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Collaboration across PCNs ‘bloody difficult’ for community pharmacies, says PSNC chief

By Costanza Pearce

22 Nov 2019

It is ‘bloody difficult’ for community pharmacies to collaborate with each other in primary care networks (PCNs), the chief executive of the Pharmaceutical Services Negotiating Committee (PSNC) has said.

Simon Dukes told delegates at a Westminster Health Forum conference on the future of pharmacy services in England this week (20 November) that commercial competition between pharmacies makes collaboration across PCNs even more difficult than it is for GPs.

He said: ‘Community pharmacies are competitive businesses – they are chasing patients and volume – but the NHS has been £4.5bn clear that it wants us all to work in PCNs.

‘If that, as my GP colleagues tell me, is very difficult for GPs, it’s bloody difficult for community pharmacy because of the competition between them.’


PCN meetings ‘pretty awkward’


The first PCN meetings between community pharmacies are ‘pretty awkward’ because there is ‘a lot of suspicion’, Mr Dukes added.

He said: ‘They are putting aside past rivalries and disputes because their survival depends on it. And I have no doubt because of the entrepreneurial abilities and the agility of community pharmacy as businesses, that they will succeed in doing so.’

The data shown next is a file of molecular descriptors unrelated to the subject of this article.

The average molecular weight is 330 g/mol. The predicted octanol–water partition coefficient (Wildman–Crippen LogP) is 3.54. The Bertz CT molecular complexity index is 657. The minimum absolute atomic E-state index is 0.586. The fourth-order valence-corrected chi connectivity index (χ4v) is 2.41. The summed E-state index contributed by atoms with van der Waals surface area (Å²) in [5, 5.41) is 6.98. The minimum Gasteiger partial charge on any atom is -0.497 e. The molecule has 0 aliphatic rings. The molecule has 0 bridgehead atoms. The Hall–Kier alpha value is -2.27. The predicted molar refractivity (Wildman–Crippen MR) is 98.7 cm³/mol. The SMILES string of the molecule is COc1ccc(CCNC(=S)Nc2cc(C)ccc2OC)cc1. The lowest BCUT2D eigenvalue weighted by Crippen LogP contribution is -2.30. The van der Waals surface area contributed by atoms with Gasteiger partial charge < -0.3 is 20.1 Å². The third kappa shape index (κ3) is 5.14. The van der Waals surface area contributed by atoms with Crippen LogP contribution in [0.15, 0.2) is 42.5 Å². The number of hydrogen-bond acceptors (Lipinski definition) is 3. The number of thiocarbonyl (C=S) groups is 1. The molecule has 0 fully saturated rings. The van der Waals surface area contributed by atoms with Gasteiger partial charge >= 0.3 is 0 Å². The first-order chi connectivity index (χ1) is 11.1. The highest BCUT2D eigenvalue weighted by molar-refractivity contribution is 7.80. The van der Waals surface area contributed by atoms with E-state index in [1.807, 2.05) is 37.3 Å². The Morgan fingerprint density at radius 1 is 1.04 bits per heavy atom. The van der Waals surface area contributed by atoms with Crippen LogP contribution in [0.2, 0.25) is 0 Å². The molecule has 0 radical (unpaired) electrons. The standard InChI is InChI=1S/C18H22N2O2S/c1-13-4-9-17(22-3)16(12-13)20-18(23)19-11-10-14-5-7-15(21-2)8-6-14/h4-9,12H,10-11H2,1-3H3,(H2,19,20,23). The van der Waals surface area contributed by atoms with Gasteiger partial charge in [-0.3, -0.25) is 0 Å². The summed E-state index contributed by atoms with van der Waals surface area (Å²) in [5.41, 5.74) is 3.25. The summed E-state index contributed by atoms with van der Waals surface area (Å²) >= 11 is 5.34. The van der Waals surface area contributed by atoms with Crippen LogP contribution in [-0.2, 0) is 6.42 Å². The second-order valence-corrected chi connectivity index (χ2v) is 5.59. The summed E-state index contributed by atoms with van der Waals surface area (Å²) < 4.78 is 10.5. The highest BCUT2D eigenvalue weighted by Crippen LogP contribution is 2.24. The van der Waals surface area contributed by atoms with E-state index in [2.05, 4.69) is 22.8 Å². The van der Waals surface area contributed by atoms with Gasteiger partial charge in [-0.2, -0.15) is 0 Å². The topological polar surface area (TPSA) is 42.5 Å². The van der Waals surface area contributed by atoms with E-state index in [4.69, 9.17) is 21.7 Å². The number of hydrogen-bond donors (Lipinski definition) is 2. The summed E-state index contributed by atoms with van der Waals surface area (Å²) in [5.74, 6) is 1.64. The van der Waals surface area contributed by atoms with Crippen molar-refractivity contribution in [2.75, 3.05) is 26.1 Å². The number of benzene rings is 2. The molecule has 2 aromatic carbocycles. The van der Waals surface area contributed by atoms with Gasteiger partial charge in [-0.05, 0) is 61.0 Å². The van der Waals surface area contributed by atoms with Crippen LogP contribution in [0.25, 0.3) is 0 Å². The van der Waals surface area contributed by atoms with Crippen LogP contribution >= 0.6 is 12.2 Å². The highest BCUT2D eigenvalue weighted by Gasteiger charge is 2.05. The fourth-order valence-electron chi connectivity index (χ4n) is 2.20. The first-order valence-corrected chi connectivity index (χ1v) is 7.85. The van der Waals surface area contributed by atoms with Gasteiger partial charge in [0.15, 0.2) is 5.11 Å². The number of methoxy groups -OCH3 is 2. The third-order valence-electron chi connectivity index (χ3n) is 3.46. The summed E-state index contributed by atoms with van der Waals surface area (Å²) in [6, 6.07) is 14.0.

Discussions had between contractors within PCNs will lead to business decisions and ‘changes on the ground’ that will benefit community pharmacy, patients, PCNs and the wider NHS, he added.

Since July, practices across England have been backed by £4.5bn in funding to work together and with other healthcare providers in local PCNs serving around 30-50,000 patients.

The new community pharmacy contract incentivises integration with PCNs as part of its updated pharmacy quality scheme (PQS), while the Government has made clear that the community pharmacy and GP contracts will continue to align.

Speaking at the conference, a local commissioner told delegates that collaboration is vital because the ‘survival’ of community pharmacy and general practice are ‘dependent’ on one another.

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